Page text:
To prevent this, start by always using a method vs lambda expressions and if you really need/want to use lambdas then use WeakReferences for instance objects within it.

Button.TouchUpInside += DoHandleButtonTouch;
Button.TouchUpInside -= DoHandleButtonTouch; 

private void DoHandlerEvent(Object sender, EventArgs e)

A good pattern that I have applied throughout the years is to hookup events in ViewDidAppear (OnCreate for Android) and unhook these event in ViewWillDisapear (OnDestroy).

If you have additional best practices, please free to share in the comments :)

Happy coding :)

Sharing Views With MvvmCross

MvvmCross uses IMvxViewsContainer to determine which ViewController it needs to initialize. The IMvxViewsContainer implementation uses both Convention OR the Generic argument TViewModel of MvxViewController<TViewModel> to determine the mapping TViewModel <=> ViewController.

Problem comes when you have very similar ViewModels with slightly different behavior but identical UIs. With the built in IMvxViewsContainer implementation, you end-up having to create duplicate Views on the Platform side that each map to its own ViewModel.

To change that behavior, you can add additional mappings to IMvxViewsContainer by overriding the Setup class on the platform. For iOS, this may look like this:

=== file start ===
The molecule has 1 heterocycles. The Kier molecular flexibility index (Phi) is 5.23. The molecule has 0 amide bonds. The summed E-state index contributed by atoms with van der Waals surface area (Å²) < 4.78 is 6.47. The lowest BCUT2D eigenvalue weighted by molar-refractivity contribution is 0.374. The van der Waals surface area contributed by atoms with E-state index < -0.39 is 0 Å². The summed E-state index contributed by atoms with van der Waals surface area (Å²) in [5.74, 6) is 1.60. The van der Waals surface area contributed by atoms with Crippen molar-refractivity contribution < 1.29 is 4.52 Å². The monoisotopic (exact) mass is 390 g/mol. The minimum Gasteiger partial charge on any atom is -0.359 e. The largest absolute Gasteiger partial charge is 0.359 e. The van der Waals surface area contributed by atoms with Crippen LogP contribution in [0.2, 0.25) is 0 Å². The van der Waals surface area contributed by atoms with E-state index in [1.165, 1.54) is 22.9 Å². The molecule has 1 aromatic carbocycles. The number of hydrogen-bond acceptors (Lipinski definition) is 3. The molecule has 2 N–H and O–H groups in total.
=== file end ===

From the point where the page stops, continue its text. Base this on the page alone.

protected override void InitializeViewLookup()
            var viewModelViewLookup = new Dictionary<Type, Type>{
                { typeof(FirstChildViewModel), typeof(CommonChildViewController) },
                { typeof(SecondChildViewModel), typeof(CommonChildViewController) },

            var container = Mvx.IoCProvider.Resolve<IMvxViewsContainer>();

Next time you request FirstChildViewModel or SecondChildViewModel, IMvxViewsContainer will return a new instance of CommonChildViewController, this way you don’t end up with duplicated views.

Happy coding!

UIPickerView and MvvmCross

Mvvmcross is an open source cross platform mobile framework enabling Xamarin developers to maximize code reuse and, as stated in the name, allow using the Mvvm software architectural pattern to bind behavior directly to platform controls.